“Amid all of this information, many people are also exposed to health misinformation: information that, based on the best available knowledge, is false, inaccurate, or misleading at this point in time. Misinformation has created confusion and has led people to reject COVID-19 vaccines such as public health measures such as masking and physical distancing and the use of unproven treatments, “the recommendation reads.
Murthy’s advice comes when he revealed during a briefing at the White House Thursday that he had lost at least 10 family members to the coronavirus. That made his plea for vaccination even more personal and heartfelt. He said it was “painful” to know that “almost every death we see now” in the country could potentially have been prevented with vaccines.
“I say this as someone who lost 10 family members to Covid-19 and wishes every day that he had the opportunity to get vaccinated,” Murthy said NBC news. He added about that two-thirds of those who haven’t been vaccinated in the country have heard common myths about the COVID-19 vaccine to some extent. Request data from the Kaiser Family Foundation supports this statement; According to the survey, two-thirds of unvaccinated adults either believe vaccination myths or are unsure whether they are true.
“We sometimes have to recognize that the most trusted voices are not the ones who have the most followers on social media or who have the most name recognition,” Murthy said of the influence of social media in spreading misinformation. “Any life lost to COVID-19 when we have vaccines available is a preventable tragedy.”
Murthy hopes his advice and attention given to harmful misinformation about the virus will encourage more Americans to get vaccinated and actively seek out false information. Not only did Murthy’s advice call on how everyday Americans can stop the surge in misinformation surrounding the COVID-19 vaccine, but it also called on big tech companies to play a role on their platforms.
“We ask them to strengthen themselves,” said Murthy. “We can’t wait any longer for them to take aggressive action.”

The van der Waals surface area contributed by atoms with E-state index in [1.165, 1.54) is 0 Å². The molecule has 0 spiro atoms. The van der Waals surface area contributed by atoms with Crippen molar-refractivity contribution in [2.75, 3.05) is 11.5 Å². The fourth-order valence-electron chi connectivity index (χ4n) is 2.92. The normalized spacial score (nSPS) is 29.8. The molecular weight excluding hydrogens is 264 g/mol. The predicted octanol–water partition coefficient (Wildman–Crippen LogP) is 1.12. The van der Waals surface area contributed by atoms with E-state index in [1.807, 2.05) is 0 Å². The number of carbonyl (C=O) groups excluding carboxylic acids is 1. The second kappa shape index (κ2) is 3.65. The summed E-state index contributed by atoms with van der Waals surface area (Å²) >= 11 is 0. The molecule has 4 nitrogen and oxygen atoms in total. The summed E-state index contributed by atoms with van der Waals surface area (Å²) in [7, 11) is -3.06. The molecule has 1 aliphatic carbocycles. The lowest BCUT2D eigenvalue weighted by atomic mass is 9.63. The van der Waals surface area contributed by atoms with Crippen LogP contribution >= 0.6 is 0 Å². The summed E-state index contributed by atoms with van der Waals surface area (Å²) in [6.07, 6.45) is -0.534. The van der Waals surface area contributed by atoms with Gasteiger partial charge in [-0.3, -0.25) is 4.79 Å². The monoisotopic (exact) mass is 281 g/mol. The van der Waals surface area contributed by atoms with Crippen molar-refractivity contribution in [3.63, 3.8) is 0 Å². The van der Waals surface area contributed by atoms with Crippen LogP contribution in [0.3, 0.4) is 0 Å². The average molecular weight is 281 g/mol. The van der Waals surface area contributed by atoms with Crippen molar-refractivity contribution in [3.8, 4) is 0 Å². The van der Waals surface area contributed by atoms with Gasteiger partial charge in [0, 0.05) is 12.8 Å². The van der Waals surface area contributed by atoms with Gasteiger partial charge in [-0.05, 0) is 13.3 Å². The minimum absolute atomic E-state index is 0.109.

“Tech companies actually have a much better sense of how much misinformation is being traded on their platforms, and without understanding the full extent of it … it’s difficult to formulate the most effective strategies,” he said.
Murthy isn’t the only one pushing Big Tech to do more. White House press secretary Jen Psaki also called on Facebook, noting that the platform needed to do more to stop the spread of misinformation about COVID-19 vaccines.
“Facebook has to go faster to remove hurtful posts. Posts that fall under their guidelines often stay active for days. That is to long. The information is spreading too quickly, ”said Psaki on Thursday.
A source familiar with the problem said CNN that the recent meetings between Facebook and the Biden government have been “tense”. According to the source, Biden officials concluded that the company was not taking the problem seriously. Several people well known in the anti-vaccine community have been banned from Instagram, which Facebook owns, but not Facebook itself.
It seems like the US is taking a step back in its progress. Several announcements have been made regarding COVID-19 outbreaks, including the New York Yankees’ cancellation of a game because players tested positive and California’s Los Angeles County, its Mask compulsory for indoor use.
According to this report, more than 34.8 million people in the United States have contracted COVID-19 and over 600,000 have died from it. WorldOMeter reported.
“Misinformation has not only harmed our physical health – it has also divided our families, friends and communities,” said Murthy’s advisor. “The only way to combat health misinformation is to recognize that we all have a responsibility to act in every sector of society.”